Tweets spread quickly today after nationalrainenq, the twitter account of ‘National Rail’, tweeted ‘Passengers are currently unable to alight from trains at Shepley due to reports by police of a lion in the area.’ It was then tweeted that the police had given the all clear and that passengers were allowed to leave the train as usual, and this evening an article appeared on The Guardian site entitled ‘Train affected by lion ‘sighting’. It stated:
Inspector Carlton Young, of West Yorkshire Police, said: “We’ve had unconfirmed reports of a lion or a lion cub in the area. We’ve had officers looking around. At the moment we’ve had nothing confirmed and we’ve not located anyone who is claiming to have lost an animal.”
Officers believe the woman – who claimed to have seen a lion on Penistone Road, Shepley – was a genuine caller. Around 12 officers were dispatched to look for a lion along with a police helicopter.
Insp Young added that the search would be resumed on Monday if there were any more reports.
It’s not unusual for people to think they’ve seen something that looks like a big cat. It happens quite often and I have blogged before about my research into a case of such a thing happening in Wiltshire recently.
Often the reports of big cats are misidentifications of other animals as big cats, such as large dogs or actual domestic cats (which was the case with the big cat spotted in the village I grew up in. A photo taken of a cat in a field that was reported to be a panther was actually a domestic cat), or sometimes the cats can be actual big cats that may have escaped or been illegally released from a private collection.
The interesting thing that happens once these cases hit the newspapers though is a sort of echo effect that sees people interpret something they see as a big cat when they normally wouldn’t have done. The recent case of ‘The beast of Trowbridge‘ was a great example of this.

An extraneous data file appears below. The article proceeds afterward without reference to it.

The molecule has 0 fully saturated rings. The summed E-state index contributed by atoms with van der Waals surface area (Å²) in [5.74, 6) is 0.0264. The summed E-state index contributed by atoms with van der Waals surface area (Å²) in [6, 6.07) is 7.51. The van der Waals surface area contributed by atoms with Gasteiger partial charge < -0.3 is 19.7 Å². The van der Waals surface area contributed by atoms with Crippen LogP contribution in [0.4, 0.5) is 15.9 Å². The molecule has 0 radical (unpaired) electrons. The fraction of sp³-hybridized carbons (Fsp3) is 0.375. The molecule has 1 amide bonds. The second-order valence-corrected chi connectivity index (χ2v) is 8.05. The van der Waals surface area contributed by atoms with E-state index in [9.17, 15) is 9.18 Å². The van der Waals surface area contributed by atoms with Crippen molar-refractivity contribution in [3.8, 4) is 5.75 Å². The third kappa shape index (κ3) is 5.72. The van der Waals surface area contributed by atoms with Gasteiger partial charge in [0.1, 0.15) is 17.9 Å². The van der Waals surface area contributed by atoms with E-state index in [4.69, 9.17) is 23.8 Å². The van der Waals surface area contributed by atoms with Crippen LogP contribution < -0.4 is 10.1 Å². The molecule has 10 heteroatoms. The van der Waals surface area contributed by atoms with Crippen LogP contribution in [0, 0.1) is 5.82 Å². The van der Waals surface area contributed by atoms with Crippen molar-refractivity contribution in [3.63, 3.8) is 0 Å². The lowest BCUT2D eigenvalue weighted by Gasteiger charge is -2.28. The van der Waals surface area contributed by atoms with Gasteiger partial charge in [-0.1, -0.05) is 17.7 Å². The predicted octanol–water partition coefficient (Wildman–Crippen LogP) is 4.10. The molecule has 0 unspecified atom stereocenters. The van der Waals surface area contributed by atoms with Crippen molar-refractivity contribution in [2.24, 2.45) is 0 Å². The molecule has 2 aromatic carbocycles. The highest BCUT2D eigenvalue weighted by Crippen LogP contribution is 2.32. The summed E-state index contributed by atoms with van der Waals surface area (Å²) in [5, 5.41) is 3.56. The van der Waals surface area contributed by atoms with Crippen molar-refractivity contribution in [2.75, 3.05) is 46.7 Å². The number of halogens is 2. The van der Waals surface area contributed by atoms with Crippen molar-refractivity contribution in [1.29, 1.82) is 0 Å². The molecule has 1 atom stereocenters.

I myself fell victim to the echo effect created by the reporting of The Beast of Trowbridge after seeing a black animal running along the canal near my home, I remember being so shocked I couldn’t move as I thought ‘oh my god! I’ve seen the cat!‘. A few seconds passed and the ‘cat’ came back into my view and I realised it was actually a black whippet off of its lead. I haven’t ever been as scared as I was in those few moments. Had I not stuck around to see it again and recognise it as a whippet I would probably still believe I had seen a panther yards from my home.
I am not denying that there are big cats in the wilds of England, in fact it’s very likely that there are, however there is also no denying that the way that cat sightings are reported in the media has a lot to do with the amount of cat sightings that are reported. Not only that, but I can remember a ten year old Hayley Stevens being terrified of going outside after it was reported in the local paper that a panther had been captured on camera in the village she grew up in…
p.s. don’t panic. IF a big cat is out there, they’re usually quite elusive creatures that wont bother you unless you bother them or make them feel threatened. Big cats also have large territories, so several sightings could actually be just one cat rather than loads.